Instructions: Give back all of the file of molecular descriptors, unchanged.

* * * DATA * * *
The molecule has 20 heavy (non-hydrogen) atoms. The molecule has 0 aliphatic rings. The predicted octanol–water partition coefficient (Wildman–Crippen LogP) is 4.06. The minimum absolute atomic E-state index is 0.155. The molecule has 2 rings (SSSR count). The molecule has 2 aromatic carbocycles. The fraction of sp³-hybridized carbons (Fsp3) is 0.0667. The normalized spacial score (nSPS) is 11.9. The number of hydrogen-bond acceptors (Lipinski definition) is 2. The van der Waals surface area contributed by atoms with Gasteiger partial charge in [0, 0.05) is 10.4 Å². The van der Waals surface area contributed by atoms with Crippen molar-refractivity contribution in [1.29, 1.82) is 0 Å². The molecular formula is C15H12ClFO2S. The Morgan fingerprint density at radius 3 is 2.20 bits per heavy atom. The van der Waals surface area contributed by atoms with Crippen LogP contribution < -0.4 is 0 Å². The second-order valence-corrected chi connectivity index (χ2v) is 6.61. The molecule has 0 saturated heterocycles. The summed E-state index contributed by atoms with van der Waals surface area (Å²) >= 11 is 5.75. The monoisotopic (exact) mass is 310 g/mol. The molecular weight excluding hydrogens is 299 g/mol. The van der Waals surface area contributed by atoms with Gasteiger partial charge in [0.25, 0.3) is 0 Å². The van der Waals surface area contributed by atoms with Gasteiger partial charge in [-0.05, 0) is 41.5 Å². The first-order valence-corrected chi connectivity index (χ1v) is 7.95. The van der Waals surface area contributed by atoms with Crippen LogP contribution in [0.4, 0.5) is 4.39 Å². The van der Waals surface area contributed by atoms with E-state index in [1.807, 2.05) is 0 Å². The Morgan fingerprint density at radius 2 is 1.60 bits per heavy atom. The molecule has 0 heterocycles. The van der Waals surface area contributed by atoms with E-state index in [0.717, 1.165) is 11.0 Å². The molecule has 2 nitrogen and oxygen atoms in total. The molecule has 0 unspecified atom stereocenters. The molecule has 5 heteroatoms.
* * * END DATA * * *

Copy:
The molecule has 20 heavy (non-hydrogen) atoms. The molecule has 0 aliphatic rings. The predicted octanol–water partition coefficient (Wildman–Crippen LogP) is 4.06. The minimum absolute atomic E-state index is 0.155. The molecule has 2 rings (SSSR count). The molecule has 2 aromatic carbocycles. The fraction of sp³-hybridized carbons (Fsp3) is 0.0667. The normalized spacial score (nSPS) is 11.9. The number of hydrogen-bond acceptors (Lipinski definition) is 2. The van der Waals surface area contributed by atoms with Gasteiger partial charge in [0, 0.05) is 10.4 Å². The van der Waals surface area contributed by atoms with Crippen molar-refractivity contribution in [1.29, 1.82) is 0 Å². The molecular formula is C15H12ClFO2S. The Morgan fingerprint density at radius 3 is 2.20 bits per heavy atom. The van der Waals surface area contributed by atoms with Crippen LogP contribution < -0.4 is 0 Å². The second-order valence-corrected chi connectivity index (χ2v) is 6.61. The molecule has 0 saturated heterocycles. The summed E-state index contributed by atoms with van der Waals surface area (Å²) >= 11 is 5.75. The monoisotopic (exact) mass is 310 g/mol. The molecular weight excluding hydrogens is 299 g/mol. The van der Waals surface area contributed by atoms with Gasteiger partial charge in [0.25, 0.3) is 0 Å². The van der Waals surface area contributed by atoms with Gasteiger partial charge in [-0.05, 0) is 41.5 Å². The first-order valence-corrected chi connectivity index (χ1v) is 7.95. The van der Waals surface area contributed by atoms with Crippen LogP contribution in [0.4, 0.5) is 4.39 Å². The van der Waals surface area contributed by atoms with E-state index in [1.807, 2.05) is 0 Å². The Morgan fingerprint density at radius 2 is 1.60 bits per heavy atom. The molecule has 0 heterocycles. The van der Waals surface area contributed by atoms with E-state index in [0.717, 1.165) is 11.0 Å². The molecule has 2 nitrogen and oxygen atoms in total. The molecule has 0 unspecified atom stereocenters. The molecule has 5 heteroatoms.